Test your business continuity plan regularly

Christophe Ajdonik, Business Continuity Manager, EBRC
By S. Etienne 07/03/2023
Banking, Insurance & Fintech
Health & Life Sciences
Public Sector & European Institutions
Defense & Space
Technology & Software Providers

Implementing a business continuity plan has become an essential requirement for any organisation that wants to survive in an ultra-connected world. This is all the more true given that for the past three years, health, geopolitical and climate crises had been occurring one after the other with instant consequences for all economic players. Yet, a business continuity plan requires to be tested on a regular basis to evaluate its effectiveness and robustness. The cost of carrying out these tests is significant. This raises the question of their frequency. Is it so important to test your business continuity plan at regular intervals? We asked these questions to Christophe Ajdonik, Business Continuity Manager at EBRC.

How often should a business continuity plan be tested?

There is no magic number; each organisation must consider this question and adapt the answer to its needs based on several points: the risk exposure of the company’s industry, the maturity of the organisation and the type of tests to be carried out. The human factor is also key, as experience and the repetition of regular exercises enable individuals to learn the right reflexes and to be ready in the event of an emergency. Apart from these considerations, the specifics vary from one company to another. Yet, we may give 3 main recommendations:

  1. Define a testing schedule with clear objectives considering the required frequency per risks: quarterly, bi-annual, annual, biennial (every 2 years), triennial, etc. 
  2. Depending on the test results, the frequency may be modified. Other parameters are involved in these choices, such as the available time, the potential impact of the test on the business and its cost. ISO 22301 certification requires regular tests, and the frequency of which is decided by the regulation. 
  3. Your company’s risk aversion or management will influence the level of testing in a proportional way to reinforce resilience, and will often be the ultimate decision-maker in this regard.

Do recovery objectives also influence the frequency of testing? 

This is indeed the case. Indicators such as the Recovery Time Objective (RTO), the Recovery Point Objective (RPO), the Maximum Acceptable Outage (MAO) and the Minimum Business Continuity Objective (MBCO) will also determine the frequency of testing. For example, at EBRC, our tests take place at different frequencies depending on the RTO of the different technical IT systems: every year if it is less than 4 hours, every two years if it is between 4 and 24 hours, every 3 years if it is between 24 and 72 hours and occasionally if it is beyond 72 hours depending on the incidents that occurred.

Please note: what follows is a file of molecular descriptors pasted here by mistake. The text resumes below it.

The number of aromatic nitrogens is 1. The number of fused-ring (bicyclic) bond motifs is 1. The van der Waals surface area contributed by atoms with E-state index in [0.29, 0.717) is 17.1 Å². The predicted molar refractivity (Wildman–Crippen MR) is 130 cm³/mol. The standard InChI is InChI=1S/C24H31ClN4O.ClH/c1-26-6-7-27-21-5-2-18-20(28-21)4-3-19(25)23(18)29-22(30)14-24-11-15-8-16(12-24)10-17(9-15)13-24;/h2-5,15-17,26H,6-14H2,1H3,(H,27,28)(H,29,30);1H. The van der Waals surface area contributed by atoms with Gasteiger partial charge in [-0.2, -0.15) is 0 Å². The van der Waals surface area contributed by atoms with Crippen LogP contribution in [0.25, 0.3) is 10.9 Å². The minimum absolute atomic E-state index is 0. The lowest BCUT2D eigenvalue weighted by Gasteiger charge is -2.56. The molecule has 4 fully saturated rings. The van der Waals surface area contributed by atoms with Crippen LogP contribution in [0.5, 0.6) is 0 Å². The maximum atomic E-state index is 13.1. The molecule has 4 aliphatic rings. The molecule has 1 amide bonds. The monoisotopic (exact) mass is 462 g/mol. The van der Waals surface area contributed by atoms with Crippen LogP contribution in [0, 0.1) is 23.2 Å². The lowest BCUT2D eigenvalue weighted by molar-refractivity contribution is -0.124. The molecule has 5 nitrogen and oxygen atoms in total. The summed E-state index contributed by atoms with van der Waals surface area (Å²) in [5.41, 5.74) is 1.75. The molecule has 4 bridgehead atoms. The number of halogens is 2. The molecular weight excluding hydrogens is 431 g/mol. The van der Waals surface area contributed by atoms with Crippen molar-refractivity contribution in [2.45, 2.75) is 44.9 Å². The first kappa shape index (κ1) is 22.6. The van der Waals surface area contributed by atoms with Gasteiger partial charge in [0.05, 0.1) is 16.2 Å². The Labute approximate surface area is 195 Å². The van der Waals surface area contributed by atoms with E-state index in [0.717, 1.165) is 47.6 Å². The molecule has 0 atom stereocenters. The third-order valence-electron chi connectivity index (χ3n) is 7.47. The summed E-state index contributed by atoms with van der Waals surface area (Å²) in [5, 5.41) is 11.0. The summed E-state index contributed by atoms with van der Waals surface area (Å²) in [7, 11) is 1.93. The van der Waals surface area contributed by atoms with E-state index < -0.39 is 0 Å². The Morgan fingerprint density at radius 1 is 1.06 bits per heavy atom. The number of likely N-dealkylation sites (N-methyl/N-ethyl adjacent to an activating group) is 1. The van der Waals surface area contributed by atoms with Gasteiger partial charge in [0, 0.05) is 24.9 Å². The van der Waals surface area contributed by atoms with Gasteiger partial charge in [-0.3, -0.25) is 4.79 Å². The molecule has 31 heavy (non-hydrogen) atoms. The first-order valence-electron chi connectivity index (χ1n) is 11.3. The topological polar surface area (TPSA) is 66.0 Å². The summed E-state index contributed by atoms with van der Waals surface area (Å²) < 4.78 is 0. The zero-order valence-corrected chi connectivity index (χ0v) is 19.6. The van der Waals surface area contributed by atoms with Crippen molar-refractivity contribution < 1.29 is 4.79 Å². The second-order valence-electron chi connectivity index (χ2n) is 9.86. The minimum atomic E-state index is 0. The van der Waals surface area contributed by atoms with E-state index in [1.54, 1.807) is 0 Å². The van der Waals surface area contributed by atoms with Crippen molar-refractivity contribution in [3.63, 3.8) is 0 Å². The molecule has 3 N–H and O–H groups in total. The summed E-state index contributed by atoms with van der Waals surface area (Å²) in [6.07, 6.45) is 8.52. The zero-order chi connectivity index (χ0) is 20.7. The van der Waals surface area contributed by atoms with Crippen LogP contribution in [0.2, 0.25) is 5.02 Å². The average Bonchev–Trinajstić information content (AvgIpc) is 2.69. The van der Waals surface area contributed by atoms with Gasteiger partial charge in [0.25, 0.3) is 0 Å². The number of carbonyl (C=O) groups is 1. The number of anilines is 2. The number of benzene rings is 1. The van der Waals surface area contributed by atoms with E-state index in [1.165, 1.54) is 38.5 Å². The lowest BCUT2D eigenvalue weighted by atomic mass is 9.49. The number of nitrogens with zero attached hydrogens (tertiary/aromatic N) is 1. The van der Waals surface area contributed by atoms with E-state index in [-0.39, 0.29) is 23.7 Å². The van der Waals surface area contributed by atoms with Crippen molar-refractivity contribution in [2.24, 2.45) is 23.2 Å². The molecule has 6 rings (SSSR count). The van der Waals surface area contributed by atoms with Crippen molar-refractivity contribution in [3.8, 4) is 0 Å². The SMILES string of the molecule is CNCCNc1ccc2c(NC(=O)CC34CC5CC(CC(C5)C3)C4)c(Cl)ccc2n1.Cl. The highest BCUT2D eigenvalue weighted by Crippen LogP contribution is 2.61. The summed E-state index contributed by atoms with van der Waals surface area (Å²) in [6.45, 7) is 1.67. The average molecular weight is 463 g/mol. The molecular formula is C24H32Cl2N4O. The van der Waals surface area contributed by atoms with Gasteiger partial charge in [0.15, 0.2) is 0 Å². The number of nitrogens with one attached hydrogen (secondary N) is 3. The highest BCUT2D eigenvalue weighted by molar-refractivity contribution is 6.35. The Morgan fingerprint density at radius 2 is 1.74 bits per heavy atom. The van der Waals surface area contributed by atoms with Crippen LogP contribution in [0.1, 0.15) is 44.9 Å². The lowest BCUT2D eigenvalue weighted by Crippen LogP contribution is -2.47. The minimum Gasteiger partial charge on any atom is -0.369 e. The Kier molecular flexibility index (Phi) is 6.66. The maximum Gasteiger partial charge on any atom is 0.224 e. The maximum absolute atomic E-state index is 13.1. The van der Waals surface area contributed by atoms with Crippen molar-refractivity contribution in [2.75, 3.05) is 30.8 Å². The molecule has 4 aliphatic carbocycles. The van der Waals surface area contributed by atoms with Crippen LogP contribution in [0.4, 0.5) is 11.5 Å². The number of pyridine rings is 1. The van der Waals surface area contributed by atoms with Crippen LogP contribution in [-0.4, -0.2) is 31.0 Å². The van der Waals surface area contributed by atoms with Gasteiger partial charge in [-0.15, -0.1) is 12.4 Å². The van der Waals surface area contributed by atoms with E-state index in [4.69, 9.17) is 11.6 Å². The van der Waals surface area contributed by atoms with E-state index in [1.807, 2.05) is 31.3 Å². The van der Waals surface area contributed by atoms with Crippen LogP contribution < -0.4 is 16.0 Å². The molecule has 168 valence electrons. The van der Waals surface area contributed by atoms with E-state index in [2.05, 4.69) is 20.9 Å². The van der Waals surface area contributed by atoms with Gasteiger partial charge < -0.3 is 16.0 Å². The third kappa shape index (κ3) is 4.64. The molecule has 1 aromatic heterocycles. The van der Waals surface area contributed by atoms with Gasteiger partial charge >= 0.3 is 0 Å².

Do risk scenarios only concern IT services? 

Absolutely not. Business interruption risks are not limited to IT systems. For example, staff may be unable to enter a production site following a fire, flood or long power cut. At EBRC, we regularly test our back-up solution, which consists of transferring our staff to special areas in one of our data centers. This solution has proven itself effective in a real-life crisis that EBRC suffered. Tried and tested on many occasions, this solution is also a service which we have been offering our clients for many years. 

The recent COVID-19 pandemic also enabled us to make our solutions more robust in case of staff unavailability. Our remote working capacity was increased and a plan defined during the H1N1 flu crisis in 2009 enabled our teams to remain operational throughout the lockdown period. If such a health crisis were to occur again in the future, we would be able to react even faster thanks to the experience we gained. 

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Who are business continuity plan tests intended for?

There are tests for each department or level in the response chain. For example, we hold role-playing exercises with the guards working at our data centers and analyse their ability to react in different situations: a parcel bomb, a fire or a major water leak. We regularly organize evacuation and relocation exercises for our staff. We also periodically involve our technical teams in scenarios where viruses or cyber-attacks directly impact our data centers. The members of the management committee are also prepared through crisis simulation exercises. The frequency of these exercises depends on the level of criticality we defined: once a quarter for the data center guards and technical teams, and once a year for the staff and the management committee.